As a special needs parent, the thing I hear most often is “I don’t know how you do it.” Depending on my day and how things are going, I always react a little differently to the statement. Most times I just shrug it off and make some joke about how I am fueled by lots of coffee and wine, but there are also times where I feel a little defensive. I can’t help but think “I don’t really have a choice, do I?”
I mentioned in my last post that I was having an increasingly difficult time processing all of the things that have been going on. I think that I have been in survival mode for so long and now as things have kind of plateaued, I am realizing that this really is my life now and I have to get used to it. That seems silly to even write out because I have been living this all for almost 18 months now, but seriously, sometimes it feels like it is just now hitting me.
Nonetheless, the question of “how will I keep doing it?” has been top of mind these last few weeks. For over a year now I have been “surviving,” but I eventually need to learn how to live, how to take this life that Asher and I have been given and make it work. As a 25 year old, that is a really, really hard concept to grasp sometimes. So, yes, things have been a little more difficult than I would have hoped for the past couple weeks.
Then, I had a little reminder hand delivered to me at a craft fair.
We were strolling the very overwhelming gymnasium that was home to hundreds of crafter’s booths on a Saturday in November, when the reminder I so desperately needed showed up and stared me right in the face. Sozo Interiors had set up a booth of some of the most beautiful hand-painted signs that I had seen and right there in the center was the one that was meant for me.
“I still remember the days I prayed for the things I have now.”
12 words, 1 simple phrase that put it all back into perspective.
There was a time when I was told that Asher would never make it. There were several days that made up the darkest period of my life where I thought I was carrying a child who would never get to meet me. If I think about it for too long, I swear I can still feel the tears streaming down my face as I prayed harder than I have ever prayed in my life and begged God to let him make it through.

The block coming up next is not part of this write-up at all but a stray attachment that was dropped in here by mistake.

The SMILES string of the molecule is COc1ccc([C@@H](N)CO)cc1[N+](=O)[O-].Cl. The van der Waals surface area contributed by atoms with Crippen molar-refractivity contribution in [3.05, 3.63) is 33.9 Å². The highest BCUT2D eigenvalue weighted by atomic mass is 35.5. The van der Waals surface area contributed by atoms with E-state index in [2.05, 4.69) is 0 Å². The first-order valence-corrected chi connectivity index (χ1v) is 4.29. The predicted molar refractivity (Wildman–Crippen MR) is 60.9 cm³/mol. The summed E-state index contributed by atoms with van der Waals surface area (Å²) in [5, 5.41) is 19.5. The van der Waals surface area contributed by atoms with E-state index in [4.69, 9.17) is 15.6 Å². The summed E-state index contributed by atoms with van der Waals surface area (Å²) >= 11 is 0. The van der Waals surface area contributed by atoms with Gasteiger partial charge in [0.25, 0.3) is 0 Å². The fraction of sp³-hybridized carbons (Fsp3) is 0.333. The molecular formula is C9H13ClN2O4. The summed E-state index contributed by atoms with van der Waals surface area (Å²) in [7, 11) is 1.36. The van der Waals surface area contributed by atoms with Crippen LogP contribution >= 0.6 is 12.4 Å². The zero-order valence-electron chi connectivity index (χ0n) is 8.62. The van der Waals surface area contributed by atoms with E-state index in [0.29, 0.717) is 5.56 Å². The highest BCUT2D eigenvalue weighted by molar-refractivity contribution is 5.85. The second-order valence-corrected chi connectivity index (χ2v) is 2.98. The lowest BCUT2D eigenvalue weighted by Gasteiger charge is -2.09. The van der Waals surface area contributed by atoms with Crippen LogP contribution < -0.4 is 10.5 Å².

THAT is how I will keep doing it. Because the alternative to living this life would mean that I didn’t have Asher. It would mean that I would have never known his strength, and joy and love. Sure, it would mean that I wouldn’t constantly be fearful of what was next or that I wouldn’t have a bag packed at all times for the next hospital admission. It would mean that I wouldn’t know Children’s Hospital of Wisconsin like the back of my hand and that I could live a seemingly “normal” life. It would mean that I wouldn’t stay up late at night wondering how I am going to keep doing it. But it would mean that I would have to give back all the snuggles, all the time wasted doing nothing but staring into his giant, beautiful eyes. It would mean that I wouldn’t have cried tears of joy when I felt his first teeth because it was one milestone we hit on time and I wouldn’t make every single person who walks into my house watch us practice sitting because he is getting so strong and I am just so proud.
So the truth is I have no idea “how I do it,” but I certainly know why I do it.
That sign now sits right next to my door, so I can be reminded every time I leave my house. It sits right next to the note reminding me to give meds and the calendar chalk full of appointments.
This isn’t the journey that we were just handed, this is the life I prayed for and tough as it may be sometimes, what a life it is.